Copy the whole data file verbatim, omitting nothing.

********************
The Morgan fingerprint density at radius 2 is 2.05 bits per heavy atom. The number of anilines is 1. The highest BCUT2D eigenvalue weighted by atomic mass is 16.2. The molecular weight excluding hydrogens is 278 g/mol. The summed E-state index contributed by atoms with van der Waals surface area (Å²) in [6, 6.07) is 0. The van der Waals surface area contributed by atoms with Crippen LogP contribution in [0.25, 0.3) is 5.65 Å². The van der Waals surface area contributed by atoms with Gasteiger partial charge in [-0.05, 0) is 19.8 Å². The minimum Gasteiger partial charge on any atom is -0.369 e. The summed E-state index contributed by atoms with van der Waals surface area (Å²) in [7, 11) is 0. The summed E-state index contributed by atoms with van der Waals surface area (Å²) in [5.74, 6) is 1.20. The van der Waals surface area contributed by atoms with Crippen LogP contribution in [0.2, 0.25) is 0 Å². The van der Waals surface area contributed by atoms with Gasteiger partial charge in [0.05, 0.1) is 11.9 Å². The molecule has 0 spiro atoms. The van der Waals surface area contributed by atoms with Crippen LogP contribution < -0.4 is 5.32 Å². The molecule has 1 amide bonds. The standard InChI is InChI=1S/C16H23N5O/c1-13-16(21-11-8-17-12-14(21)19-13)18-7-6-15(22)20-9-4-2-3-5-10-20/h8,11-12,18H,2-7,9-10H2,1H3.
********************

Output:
The Morgan fingerprint density at radius 2 is 2.05 bits per heavy atom. The number of anilines is 1. The highest BCUT2D eigenvalue weighted by atomic mass is 16.2. The molecular weight excluding hydrogens is 278 g/mol. The summed E-state index contributed by atoms with van der Waals surface area (Å²) in [6, 6.07) is 0. The van der Waals surface area contributed by atoms with Crippen LogP contribution in [0.25, 0.3) is 5.65 Å². The van der Waals surface area contributed by atoms with Gasteiger partial charge in [-0.05, 0) is 19.8 Å². The minimum Gasteiger partial charge on any atom is -0.369 e. The summed E-state index contributed by atoms with van der Waals surface area (Å²) in [7, 11) is 0. The summed E-state index contributed by atoms with van der Waals surface area (Å²) in [5.74, 6) is 1.20. The van der Waals surface area contributed by atoms with Crippen LogP contribution in [0.2, 0.25) is 0 Å². The van der Waals surface area contributed by atoms with Gasteiger partial charge in [0.05, 0.1) is 11.9 Å². The molecule has 0 spiro atoms. The van der Waals surface area contributed by atoms with Crippen LogP contribution < -0.4 is 5.32 Å². The molecule has 1 amide bonds. The standard InChI is InChI=1S/C16H23N5O/c1-13-16(21-11-8-17-12-14(21)19-13)18-7-6-15(22)20-9-4-2-3-5-10-20/h8,11-12,18H,2-7,9-10H2,1H3.